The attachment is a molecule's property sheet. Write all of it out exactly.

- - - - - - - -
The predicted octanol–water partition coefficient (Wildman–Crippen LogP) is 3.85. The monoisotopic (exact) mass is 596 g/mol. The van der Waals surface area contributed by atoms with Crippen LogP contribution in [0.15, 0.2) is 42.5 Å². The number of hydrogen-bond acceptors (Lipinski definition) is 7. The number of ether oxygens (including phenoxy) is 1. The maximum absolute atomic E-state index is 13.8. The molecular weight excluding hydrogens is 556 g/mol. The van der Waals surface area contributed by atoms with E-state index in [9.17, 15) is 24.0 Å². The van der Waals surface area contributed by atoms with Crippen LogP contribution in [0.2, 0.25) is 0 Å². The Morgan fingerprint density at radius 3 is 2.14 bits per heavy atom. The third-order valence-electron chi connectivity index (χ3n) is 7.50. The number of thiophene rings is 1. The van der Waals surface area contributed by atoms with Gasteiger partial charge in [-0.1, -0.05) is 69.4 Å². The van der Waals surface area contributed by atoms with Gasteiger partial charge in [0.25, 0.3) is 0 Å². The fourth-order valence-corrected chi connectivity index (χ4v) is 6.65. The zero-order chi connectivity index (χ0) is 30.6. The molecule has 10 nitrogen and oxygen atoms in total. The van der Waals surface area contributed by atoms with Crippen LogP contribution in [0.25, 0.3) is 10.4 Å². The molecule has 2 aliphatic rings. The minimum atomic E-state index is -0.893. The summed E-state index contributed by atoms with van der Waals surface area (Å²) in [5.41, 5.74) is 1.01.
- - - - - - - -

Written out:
The predicted octanol–water partition coefficient (Wildman–Crippen LogP) is 3.85. The monoisotopic (exact) mass is 596 g/mol. The van der Waals surface area contributed by atoms with Crippen LogP contribution in [0.15, 0.2) is 42.5 Å². The number of hydrogen-bond acceptors (Lipinski definition) is 7. The number of ether oxygens (including phenoxy) is 1. The maximum absolute atomic E-state index is 13.8. The molecular weight excluding hydrogens is 556 g/mol. The van der Waals surface area contributed by atoms with E-state index in [9.17, 15) is 24.0 Å². The van der Waals surface area contributed by atoms with Crippen LogP contribution in [0.2, 0.25) is 0 Å². The Morgan fingerprint density at radius 3 is 2.14 bits per heavy atom. The third-order valence-electron chi connectivity index (χ3n) is 7.50. The number of thiophene rings is 1. The van der Waals surface area contributed by atoms with Gasteiger partial charge in [-0.1, -0.05) is 69.4 Å². The van der Waals surface area contributed by atoms with Gasteiger partial charge in [0.25, 0.3) is 0 Å². The fourth-order valence-corrected chi connectivity index (χ4v) is 6.65. The zero-order chi connectivity index (χ0) is 30.6. The molecule has 10 nitrogen and oxygen atoms in total. The van der Waals surface area contributed by atoms with Crippen LogP contribution in [0.25, 0.3) is 10.4 Å². The molecule has 2 aliphatic rings. The minimum atomic E-state index is -0.893. The summed E-state index contributed by atoms with van der Waals surface area (Å²) in [5.41, 5.74) is 1.01.